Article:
A Suntower space-based solar power plant envisaged by NASA. Photo: Handout

Chinese researchers are designing solar receptors that may be capable of harnessing the sun’s rays for the first time from an orbiting spaceship or satellite. They hope to be generating power within two decades, but first need to overcome formidable technical challenges.

Preliminary designs are being drawn up for a ground facility in the western city of Chongqing that will test the viability of the technology, according to the China Daily. Occupying 13.3 hectares, the facility will take two years to complete and will have an initial investment of 100 million yuan (US$15 million) that will be borne by a local government.

Local media said the center will look at space transmission technologies and the potential effects on humans of beaming microwaves back to earth. Engineers will use tethered balloons equipped with solar panels to collect solar energy which will be converted into microwaves. On ground the microwaves will be converted into electricity and distributed to the power grid.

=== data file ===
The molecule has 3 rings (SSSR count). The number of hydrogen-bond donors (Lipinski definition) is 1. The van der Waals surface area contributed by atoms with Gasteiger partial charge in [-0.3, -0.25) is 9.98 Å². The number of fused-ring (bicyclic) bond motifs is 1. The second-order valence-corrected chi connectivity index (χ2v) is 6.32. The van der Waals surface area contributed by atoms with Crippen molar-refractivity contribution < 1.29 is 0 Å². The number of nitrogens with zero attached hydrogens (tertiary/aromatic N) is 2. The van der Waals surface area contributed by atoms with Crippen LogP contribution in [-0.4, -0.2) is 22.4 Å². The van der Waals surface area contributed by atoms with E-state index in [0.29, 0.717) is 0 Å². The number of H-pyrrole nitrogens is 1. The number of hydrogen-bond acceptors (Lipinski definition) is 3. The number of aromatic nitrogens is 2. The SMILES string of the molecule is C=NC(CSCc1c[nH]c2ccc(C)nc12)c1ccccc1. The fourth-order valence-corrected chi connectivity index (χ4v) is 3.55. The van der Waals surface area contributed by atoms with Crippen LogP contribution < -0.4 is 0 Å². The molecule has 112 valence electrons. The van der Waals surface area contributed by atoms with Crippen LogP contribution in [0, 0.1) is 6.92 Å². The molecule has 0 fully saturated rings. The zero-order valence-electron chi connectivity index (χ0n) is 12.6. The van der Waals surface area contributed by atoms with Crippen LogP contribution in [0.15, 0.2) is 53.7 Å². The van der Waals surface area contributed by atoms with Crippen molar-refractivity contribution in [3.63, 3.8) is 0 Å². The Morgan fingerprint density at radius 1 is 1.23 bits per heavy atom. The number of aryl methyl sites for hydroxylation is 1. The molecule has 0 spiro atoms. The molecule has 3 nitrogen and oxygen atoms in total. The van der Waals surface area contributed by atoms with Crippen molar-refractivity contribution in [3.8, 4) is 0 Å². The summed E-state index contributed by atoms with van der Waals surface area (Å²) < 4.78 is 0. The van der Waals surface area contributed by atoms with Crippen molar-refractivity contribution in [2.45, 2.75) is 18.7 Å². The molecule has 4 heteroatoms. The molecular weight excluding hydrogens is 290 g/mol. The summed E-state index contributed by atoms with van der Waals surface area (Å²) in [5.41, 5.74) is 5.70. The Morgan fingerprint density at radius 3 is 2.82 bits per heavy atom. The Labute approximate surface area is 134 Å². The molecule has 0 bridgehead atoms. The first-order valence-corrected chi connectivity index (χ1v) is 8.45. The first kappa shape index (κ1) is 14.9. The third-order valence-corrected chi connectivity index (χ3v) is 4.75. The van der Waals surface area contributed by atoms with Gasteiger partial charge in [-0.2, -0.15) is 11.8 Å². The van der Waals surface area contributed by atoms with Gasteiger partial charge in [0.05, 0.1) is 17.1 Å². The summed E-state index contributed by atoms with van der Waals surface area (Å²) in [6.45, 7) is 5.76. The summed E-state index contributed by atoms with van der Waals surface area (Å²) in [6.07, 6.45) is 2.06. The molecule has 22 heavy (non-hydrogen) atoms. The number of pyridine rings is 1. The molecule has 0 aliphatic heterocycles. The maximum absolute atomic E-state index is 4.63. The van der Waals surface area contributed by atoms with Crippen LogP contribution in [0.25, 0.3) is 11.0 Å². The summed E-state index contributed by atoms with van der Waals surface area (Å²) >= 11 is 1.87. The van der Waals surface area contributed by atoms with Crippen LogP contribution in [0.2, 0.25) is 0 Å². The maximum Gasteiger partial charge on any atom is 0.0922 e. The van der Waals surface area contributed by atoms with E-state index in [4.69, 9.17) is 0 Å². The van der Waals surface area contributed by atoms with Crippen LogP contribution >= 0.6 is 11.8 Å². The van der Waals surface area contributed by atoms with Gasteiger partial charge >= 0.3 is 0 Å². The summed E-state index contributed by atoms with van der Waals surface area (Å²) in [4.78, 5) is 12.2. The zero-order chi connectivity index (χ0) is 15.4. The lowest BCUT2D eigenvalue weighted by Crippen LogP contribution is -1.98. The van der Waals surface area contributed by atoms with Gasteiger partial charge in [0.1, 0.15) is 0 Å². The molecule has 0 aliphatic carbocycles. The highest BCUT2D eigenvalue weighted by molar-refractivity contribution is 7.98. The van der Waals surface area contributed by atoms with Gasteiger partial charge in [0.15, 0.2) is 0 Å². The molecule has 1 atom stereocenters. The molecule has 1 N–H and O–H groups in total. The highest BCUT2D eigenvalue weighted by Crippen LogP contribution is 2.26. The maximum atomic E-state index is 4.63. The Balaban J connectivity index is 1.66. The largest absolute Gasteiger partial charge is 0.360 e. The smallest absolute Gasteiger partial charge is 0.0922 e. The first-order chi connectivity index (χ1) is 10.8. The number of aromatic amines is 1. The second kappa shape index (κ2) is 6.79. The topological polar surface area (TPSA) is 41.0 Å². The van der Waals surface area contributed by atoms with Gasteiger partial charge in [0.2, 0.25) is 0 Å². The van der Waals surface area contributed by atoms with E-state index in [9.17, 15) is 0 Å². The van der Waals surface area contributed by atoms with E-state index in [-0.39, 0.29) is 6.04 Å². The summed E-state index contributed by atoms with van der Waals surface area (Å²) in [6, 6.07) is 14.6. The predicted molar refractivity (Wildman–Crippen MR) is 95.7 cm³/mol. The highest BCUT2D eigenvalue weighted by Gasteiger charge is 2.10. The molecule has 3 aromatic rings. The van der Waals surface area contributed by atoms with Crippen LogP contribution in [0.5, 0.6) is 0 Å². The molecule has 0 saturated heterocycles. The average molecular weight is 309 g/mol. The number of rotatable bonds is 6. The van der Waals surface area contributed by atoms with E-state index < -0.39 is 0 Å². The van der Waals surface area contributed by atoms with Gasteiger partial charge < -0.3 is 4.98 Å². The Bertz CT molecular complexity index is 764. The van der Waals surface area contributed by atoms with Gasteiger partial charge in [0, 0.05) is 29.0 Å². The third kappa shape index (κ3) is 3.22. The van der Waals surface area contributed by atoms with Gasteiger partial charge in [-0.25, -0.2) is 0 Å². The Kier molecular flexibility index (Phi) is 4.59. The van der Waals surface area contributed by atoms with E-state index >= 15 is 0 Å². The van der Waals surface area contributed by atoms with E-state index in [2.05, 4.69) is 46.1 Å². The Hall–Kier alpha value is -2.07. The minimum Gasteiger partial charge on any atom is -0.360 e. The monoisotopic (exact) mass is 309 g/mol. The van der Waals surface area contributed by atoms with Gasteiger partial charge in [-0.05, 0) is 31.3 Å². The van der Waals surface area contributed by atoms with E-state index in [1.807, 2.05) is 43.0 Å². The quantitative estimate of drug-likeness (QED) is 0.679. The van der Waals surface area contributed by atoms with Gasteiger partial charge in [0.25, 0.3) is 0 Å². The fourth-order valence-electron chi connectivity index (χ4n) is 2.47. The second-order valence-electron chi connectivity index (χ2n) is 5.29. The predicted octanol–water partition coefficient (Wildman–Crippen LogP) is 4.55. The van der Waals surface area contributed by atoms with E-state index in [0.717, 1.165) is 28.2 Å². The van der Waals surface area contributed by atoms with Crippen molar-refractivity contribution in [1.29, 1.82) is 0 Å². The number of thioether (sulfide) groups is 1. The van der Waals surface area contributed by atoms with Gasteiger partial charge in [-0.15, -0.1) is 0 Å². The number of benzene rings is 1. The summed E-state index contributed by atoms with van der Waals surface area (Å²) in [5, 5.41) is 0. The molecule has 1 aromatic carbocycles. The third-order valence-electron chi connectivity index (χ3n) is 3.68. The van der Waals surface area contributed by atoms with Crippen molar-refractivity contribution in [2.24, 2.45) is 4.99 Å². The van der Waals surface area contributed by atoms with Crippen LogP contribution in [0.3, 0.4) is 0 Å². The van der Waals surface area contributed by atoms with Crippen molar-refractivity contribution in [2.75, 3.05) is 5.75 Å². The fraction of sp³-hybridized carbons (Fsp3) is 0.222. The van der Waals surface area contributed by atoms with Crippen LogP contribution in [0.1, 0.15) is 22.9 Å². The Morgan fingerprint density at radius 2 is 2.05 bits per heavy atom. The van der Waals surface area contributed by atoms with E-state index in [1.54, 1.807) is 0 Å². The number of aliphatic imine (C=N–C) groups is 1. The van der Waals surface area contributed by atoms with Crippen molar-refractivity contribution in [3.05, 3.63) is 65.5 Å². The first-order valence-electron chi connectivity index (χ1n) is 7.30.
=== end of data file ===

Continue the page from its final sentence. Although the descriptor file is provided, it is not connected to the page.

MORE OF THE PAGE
The size of the orbiting platform that will carry the solar panels has not yet to be determined, as research is still in its very early stages.

Scientists have said the aim is for China to have receptors in an orbit about 36,000 kilometers above Earth for power generation in the 2040s.

Collecting solar rays in outer space is one of the holy grails of power grids, and scientists at the California Institute of Technology proved early last year that the technology is feasible when they managed to create a prototype that could capture and transmit the energy.

To establish a viable program, China will need to achieve three design elements: collect solar energy in space with reflectors or inflatable mirrors onto solar cells, transmit the energy to Earth via microwaves or lasers, and capture the power on Earth via a rectenna (an antenna that converts  electromagnetic energy into direct current electricity) or a microwave antenna.

It is thought that capturing solar energy in space would offer substantial advantages over ground-based receptors, including a higher collection rate  and a longer collection period due to the lack of a diffusing atmosphere: and there would be no nighttime period while the Earth rotated. As much as 60% of solar energy is currently lost on its journey through the atmosphere to the ground due to the effects of reflection and absorption.

On the downside, the costs of launching and assembling such a system are likely to be astronomical, while scientists still have to work out how to transmit solar rays to Earth without losing much of its energy during the conversion processes.

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